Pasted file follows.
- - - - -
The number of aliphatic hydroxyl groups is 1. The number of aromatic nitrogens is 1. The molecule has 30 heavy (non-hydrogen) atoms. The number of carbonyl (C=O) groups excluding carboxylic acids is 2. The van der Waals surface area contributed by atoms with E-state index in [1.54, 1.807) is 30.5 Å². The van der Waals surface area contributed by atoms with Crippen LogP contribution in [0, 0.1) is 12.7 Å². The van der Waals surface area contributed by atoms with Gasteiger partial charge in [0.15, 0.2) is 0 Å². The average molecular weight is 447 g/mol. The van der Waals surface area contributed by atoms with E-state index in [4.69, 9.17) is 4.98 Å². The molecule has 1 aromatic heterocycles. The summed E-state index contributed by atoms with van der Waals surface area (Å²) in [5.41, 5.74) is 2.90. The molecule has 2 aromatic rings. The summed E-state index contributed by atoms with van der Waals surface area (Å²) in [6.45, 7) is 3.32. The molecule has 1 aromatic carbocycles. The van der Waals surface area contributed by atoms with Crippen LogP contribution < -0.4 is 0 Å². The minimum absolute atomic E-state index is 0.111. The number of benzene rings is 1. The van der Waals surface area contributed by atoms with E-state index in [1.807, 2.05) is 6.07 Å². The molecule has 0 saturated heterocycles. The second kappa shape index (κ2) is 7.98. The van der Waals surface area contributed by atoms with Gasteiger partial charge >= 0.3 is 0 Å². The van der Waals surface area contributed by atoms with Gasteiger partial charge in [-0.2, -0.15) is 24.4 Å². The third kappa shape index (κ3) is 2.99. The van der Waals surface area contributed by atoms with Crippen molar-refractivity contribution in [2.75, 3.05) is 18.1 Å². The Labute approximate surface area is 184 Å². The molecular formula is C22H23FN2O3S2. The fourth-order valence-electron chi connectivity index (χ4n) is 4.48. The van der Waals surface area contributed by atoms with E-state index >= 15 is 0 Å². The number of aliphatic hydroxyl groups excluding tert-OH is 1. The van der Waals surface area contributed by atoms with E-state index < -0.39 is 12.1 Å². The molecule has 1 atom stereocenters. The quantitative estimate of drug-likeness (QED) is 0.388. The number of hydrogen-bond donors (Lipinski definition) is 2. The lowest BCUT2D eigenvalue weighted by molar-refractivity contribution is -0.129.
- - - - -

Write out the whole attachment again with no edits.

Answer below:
The number of aliphatic hydroxyl groups is 1. The number of aromatic nitrogens is 1. The molecule has 30 heavy (non-hydrogen) atoms. The number of carbonyl (C=O) groups excluding carboxylic acids is 2. The van der Waals surface area contributed by atoms with E-state index in [1.54, 1.807) is 30.5 Å². The van der Waals surface area contributed by atoms with Crippen LogP contribution in [0, 0.1) is 12.7 Å². The van der Waals surface area contributed by atoms with Gasteiger partial charge in [0.15, 0.2) is 0 Å². The average molecular weight is 447 g/mol. The van der Waals surface area contributed by atoms with E-state index in [4.69, 9.17) is 4.98 Å². The molecule has 1 aromatic heterocycles. The summed E-state index contributed by atoms with van der Waals surface area (Å²) in [5.41, 5.74) is 2.90. The molecule has 2 aromatic rings. The summed E-state index contributed by atoms with van der Waals surface area (Å²) in [6.45, 7) is 3.32. The molecule has 1 aromatic carbocycles. The van der Waals surface area contributed by atoms with Crippen LogP contribution < -0.4 is 0 Å². The minimum absolute atomic E-state index is 0.111. The number of benzene rings is 1. The van der Waals surface area contributed by atoms with E-state index in [1.807, 2.05) is 6.07 Å². The molecule has 0 saturated heterocycles. The second kappa shape index (κ2) is 7.98. The van der Waals surface area contributed by atoms with Gasteiger partial charge >= 0.3 is 0 Å². The van der Waals surface area contributed by atoms with Gasteiger partial charge in [-0.2, -0.15) is 24.4 Å². The third kappa shape index (κ3) is 2.99. The van der Waals surface area contributed by atoms with Crippen molar-refractivity contribution in [2.75, 3.05) is 18.1 Å². The Labute approximate surface area is 184 Å². The molecular formula is C22H23FN2O3S2. The fourth-order valence-electron chi connectivity index (χ4n) is 4.48. The van der Waals surface area contributed by atoms with E-state index >= 15 is 0 Å². The number of aliphatic hydroxyl groups excluding tert-OH is 1. The van der Waals surface area contributed by atoms with E-state index < -0.39 is 12.1 Å². The molecule has 1 atom stereocenters. The quantitative estimate of drug-likeness (QED) is 0.388. The number of hydrogen-bond donors (Lipinski definition) is 2. The lowest BCUT2D eigenvalue weighted by molar-refractivity contribution is -0.129.